Extractions with ionic or denaturing detergents may not yield isolated membrane-spanning polypeptides that retain sufficient useful “native” conformation. Resuspending the isolated polypeptides in a non-ionic or zwitterionic detergent permits reshaping of the polypeptide and yields membrane-spanning polypeptides with useful “native” conformation. For example, membrane-spanning polypeptides can be extracted from cell membranes using an ionic detergent. To be useful, for example, in an immunoassay, the ionic detergent can be exchanged for a non-ionic or zwitterionic detergent.

5. Small Scale Purification

The methods of solubilization and purification may vary depending on the scale of the extraction and purification. For small scale extractions and purification, for example, up to about 1 g of cells, the cell pellet can be incubated in detergent and the detergent soluble and insoluble fractions can be recovered without further purification steps.

6. Large Scale Purification

For large scale extractions and purification, for example, of about 100 g or more of cells, the cells can be mixed with detergent and centrifuged. The resulting supernatant can be purified using know methods including, but not limited to, fractionation on an ion-exchange column; affinity chromatography, for example, anti-His-Tag or anti-CD20 antibody, for example; ethanol precipitation; reverse phase HPLC; chromatography on silica or on a cation-exchange resin such as DEAE; chromatofocusing; SDS-PAGE; ammonium sulfate precipitation; gel filtration using, for example, Sephadex® G-75; Protein A Sepharose® columns to remove contaminants such as IgG; metal chelating columns to bind epitope-tagged forms of the polypeptides, hydrophobic affinity resins, ligand affinity using an appropriate ligand immobilized on a matrix, sucrose density gradient centrifugation, and the like. Various methods of protein purification are known and may be employed. See, for example, Deutscher, 1990, Methods in Enzymology, 182; Scopes, 1982, In: Protein Purification: Principles and Practice, Springer-Verlag, New York; Ausubel et al. (ed.), 1998, In: Current Protocols in Molecular Biology, John Wiley & Sons.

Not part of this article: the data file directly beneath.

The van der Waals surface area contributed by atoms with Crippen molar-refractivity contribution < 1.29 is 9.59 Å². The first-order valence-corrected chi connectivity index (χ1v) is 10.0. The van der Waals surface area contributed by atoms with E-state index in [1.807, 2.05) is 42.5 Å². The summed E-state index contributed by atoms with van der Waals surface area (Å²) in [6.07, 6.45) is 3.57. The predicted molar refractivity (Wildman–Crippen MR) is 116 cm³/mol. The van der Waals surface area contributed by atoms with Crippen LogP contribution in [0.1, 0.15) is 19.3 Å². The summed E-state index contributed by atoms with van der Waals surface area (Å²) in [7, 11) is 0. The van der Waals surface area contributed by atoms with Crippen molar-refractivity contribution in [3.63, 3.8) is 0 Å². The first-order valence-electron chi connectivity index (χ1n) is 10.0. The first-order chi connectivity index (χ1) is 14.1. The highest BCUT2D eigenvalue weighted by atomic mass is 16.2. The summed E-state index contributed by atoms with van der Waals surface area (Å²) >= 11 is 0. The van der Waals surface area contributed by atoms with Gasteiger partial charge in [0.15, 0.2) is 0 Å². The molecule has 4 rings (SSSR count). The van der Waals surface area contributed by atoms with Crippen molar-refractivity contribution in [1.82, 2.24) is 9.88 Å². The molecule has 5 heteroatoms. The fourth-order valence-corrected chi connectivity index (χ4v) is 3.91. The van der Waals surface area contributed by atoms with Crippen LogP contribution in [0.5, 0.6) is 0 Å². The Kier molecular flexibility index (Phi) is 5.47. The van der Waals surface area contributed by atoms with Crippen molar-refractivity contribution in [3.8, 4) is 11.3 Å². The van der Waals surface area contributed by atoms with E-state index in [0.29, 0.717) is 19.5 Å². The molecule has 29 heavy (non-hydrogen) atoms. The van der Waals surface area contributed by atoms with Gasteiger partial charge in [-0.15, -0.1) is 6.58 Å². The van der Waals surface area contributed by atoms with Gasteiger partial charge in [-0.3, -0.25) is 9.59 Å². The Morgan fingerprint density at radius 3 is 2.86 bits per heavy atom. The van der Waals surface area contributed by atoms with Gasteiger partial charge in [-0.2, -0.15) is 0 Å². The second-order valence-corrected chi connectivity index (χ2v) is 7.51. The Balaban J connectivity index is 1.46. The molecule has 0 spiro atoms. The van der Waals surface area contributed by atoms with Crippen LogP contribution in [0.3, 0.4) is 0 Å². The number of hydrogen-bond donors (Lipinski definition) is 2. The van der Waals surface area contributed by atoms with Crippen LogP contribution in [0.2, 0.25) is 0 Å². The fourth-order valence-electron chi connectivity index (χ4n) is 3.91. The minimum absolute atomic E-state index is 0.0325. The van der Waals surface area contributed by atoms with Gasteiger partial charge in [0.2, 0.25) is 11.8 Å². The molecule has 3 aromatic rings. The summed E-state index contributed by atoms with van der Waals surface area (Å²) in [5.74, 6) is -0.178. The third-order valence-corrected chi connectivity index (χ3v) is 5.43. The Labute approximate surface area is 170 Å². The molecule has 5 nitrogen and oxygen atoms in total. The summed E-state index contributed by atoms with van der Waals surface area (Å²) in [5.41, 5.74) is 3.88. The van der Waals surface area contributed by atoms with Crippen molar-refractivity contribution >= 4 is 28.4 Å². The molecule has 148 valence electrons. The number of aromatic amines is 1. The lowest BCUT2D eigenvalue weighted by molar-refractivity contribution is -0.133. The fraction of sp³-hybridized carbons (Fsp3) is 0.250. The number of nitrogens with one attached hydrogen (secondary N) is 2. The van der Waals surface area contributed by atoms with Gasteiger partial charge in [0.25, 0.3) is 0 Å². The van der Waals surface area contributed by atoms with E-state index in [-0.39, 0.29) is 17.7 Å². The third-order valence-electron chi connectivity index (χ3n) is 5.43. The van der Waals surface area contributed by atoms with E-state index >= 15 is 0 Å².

7. His-Tag

In an embodiment, the membrane-spanning polypeptides are His-tagged. Purification of His-tagged polypeptides can be achieved, for example, by passing the solubilized detergent fraction over a metal chelating column, such as for example a metal chelating Ni-NTA column, or a column containing immobilized anti-His antibodies. Following capture, the His-tagged polypeptides are eluted with an appropriate buffer. In an embodiment the buffer contains 0.1% n-dodecyl-β-D-maltoside, 150 mM NaCl, and 20 mM sodium citrate, pH 3.5.

8. Affinity Purification

In another embodiment, the membrane-spanning polypeptides are affinity purified from the solubilized detergent fraction by passing the fraction over a column with immobilized ligand that binds the “native” structure of the polypeptide. For example, CD20 can be purified from detergent using rituximab. The eluted fractions containing the membrane-spanning polypeptide can be further concentrated and purified by gel filtration, affinity purification, and the like. Protein concentrations can be determined by various well-known methods, such as for example BCA determination (Smith et al., 1985, Anal. Biochem., 150: 76-85).

9. Non-Detergent Manipulation